* To whom correspondence should be addressed.
Received February 18, 2011; Revision received November 21, 2011
To determine the nature and characteristic parameters of the myoglobin–mitochondrion interaction during oxymyoglobin (MbO2) deoxygenation in the cell, we studied the quenching of the intrinsic mitochondrial flavin and tryptophan fluorescence by different liganded myoglobins in the pH range of 6-8, as well as the quenching of the fluorescence of the membrane probes 1,8-ANS and merocyanine 540 (M 540) embedded into the mitochondrial membrane. Physiologically active MbO2 and oxidized metmyoglobin (metMb), which are unable to bind oxygen, were used as the quenchers. The absence of quenching of flavin and tryptophan fluorescence implies that myoglobin does not form quenching complexes with either electron transport chain proteins of the inner mitochondrial membrane or with outer membrane proteins. We found, however, that MbO2 and metMb effectively quench 1,8-ANS and M 540 fluorescence in the pH range of 6-8. Characteristic parameters of 1,8-ANS and M 540 fluorescence quenching by the myoglobins (extent of quenching and quencher binding constant, Km) are very similar, indicating that both probes are localized in phospholipid sites of the mitochondrial membrane, and myoglobin is complexed with these sites. The dependence of Km on ionic strength proves the important role of coulombic interactions in the formation of the quenching complex. Since the overall charge of myoglobin is shown not to influence the Km values, the ionic strength dependence must be due to local electrostatic interactions in which polar groups of some part of the myoglobin molecule participate. The most likely candidates to interact with anionic groups of mitochondrial phospholipids are invariant lysine and arginine residues in the environment of the myoglobin heme cavity, which do not change their ionization state in the pH range investigated.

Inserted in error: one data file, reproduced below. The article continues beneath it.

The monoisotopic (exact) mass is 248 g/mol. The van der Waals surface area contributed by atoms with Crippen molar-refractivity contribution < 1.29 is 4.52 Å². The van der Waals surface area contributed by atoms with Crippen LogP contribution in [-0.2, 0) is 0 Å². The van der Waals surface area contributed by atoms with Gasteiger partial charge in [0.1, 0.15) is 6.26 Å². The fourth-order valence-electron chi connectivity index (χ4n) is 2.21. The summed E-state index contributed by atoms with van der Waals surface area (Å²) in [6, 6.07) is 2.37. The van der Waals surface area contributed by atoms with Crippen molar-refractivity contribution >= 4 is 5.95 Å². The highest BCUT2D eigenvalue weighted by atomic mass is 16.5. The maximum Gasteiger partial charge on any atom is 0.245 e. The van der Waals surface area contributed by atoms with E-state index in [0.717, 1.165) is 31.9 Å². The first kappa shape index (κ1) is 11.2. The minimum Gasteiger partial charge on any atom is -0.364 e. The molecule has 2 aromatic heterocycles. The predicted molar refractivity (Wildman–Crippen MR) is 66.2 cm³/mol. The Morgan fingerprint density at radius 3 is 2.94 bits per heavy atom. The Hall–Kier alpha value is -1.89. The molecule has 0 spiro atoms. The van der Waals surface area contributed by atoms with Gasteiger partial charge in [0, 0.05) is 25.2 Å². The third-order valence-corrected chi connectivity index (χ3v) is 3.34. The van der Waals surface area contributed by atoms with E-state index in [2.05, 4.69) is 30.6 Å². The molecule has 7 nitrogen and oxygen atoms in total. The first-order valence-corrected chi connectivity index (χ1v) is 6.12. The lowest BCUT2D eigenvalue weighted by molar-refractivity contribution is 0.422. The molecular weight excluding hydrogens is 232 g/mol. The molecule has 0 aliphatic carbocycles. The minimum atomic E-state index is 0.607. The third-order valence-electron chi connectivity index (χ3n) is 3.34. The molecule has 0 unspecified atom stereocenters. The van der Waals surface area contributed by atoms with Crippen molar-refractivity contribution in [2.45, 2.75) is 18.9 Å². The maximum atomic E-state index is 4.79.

KEY WORDS: myoglobin, mitochondria, membrane, fluorescence